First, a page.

The advent of social media, in its early phases, brought a wave of optimism especially the way in which it would revolutionize dissemination of information. Social media was different from traditional media; in the way that while the latter existed on behalf of some powerful institution, and was controlled by vested interests who made decisions on what to publish (dominate media), the former signified a pluralist media, accommodating diverse viewpoints, and for the most part being independent of elite control. Social media has a direct connection with the users and creates direct channels of communication. Also, the nature of social media is such that news and events can be generated and their nature can also be altered by the creator of the string of news. This gives wide powers to almost anyone with an internet connection. While superficially social media might resemble a pluralist media, recent developments have shown that this may not necessarily be the case. Social media can also become servant of powerful interests and help spread political propaganda to influence political decision-making. The Pew Research Centre findings in 2019 showed through an international survey that publics in emerging economies definitely are aware of the unique and new chances for political engagement through social media, however, they are equally concerned about the tendencies inherent in social media that may lead to division, even as they offer new chances for political engagement.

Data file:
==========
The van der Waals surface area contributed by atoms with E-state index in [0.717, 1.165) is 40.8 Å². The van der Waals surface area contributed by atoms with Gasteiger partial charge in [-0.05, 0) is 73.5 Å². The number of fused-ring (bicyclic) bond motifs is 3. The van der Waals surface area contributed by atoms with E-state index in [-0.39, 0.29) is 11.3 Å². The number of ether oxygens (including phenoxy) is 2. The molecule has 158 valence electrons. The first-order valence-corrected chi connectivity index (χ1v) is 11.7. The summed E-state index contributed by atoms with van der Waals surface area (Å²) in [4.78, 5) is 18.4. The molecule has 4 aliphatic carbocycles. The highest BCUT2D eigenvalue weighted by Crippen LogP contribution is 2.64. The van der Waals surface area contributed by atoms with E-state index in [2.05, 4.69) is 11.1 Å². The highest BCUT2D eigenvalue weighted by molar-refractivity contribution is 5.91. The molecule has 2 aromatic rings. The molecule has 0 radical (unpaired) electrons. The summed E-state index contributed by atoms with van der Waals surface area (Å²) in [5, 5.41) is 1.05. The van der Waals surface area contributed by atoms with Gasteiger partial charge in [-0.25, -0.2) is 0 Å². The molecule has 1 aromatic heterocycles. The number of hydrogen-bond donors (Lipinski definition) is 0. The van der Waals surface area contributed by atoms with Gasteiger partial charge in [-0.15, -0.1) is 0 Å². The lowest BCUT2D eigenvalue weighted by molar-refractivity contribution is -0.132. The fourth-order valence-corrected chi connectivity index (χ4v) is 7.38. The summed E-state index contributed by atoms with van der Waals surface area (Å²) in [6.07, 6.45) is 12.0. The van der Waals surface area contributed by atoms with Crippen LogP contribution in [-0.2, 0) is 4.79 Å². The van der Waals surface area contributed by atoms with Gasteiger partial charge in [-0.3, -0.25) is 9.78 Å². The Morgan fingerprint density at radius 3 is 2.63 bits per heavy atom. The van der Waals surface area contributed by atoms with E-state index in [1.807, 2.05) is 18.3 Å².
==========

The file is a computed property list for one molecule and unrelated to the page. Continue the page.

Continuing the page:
According to the 2019 research that spanned across eleven developing countries such as Jordon, Lebanon, Tunisia, Mexico, Philippines, Vietnam, India, etc the perils of social media was not lost on the common publics. While 65% of Indians who were interviewed stated that they were more informed about current and political events, 60% stated that it was easier to manipulate with false information and rumors.[iii] Unlike traditional media, where propaganda and manipulation are much obvious to viewers, social media works much more insidiously. The working of social media is through complex algorithms, use of artificial intelligence and blockchain technology. However, in using the high technology, social media platforms can conceal their manipulation and propagate those using algorithms. These algorithms control our exposure to facts and opinions, and the sources from where we get them. A minor tweaking in these algorithms can rig them to propagate a certain viewpoint or ideology, not to mention fake news or other unlawful content. All this usually happens anonymously and this is the most dangerous part of the social media structure, that it allows anyone to voice their opinions with almost zero accountability.

While answering a starred question in the Rajya Sabha, Minister of Electronics and IT, Ashwini Vaishnaw, referring to a whistleblower report about Facebook, stated that the author of these reports “has attributed amplification of extreme views to algorithmic promotion.” He also stated that there was a negligent attitude of Facebook in deployment of adequate algorithmic measures to curb unwarranted circulation. The algorithmic manipulations through which social media is run can “pervert the way [a] person reaches decisions, forms preferences, or adopts goals,” essentially taking their ability to think independently. The way this works is by narrowing down our information choices, through targeted communications and persuasive opinions placed at the right time. A great example of this was showcased during the 2016 Presidential elections in the US, where Cambridge Analytica, a data aggregator, gained access to data of more than 50 million Facebook users, and used that data for targeted and tailor-made advertisements for Donald Trump’s campaign, who eventually won.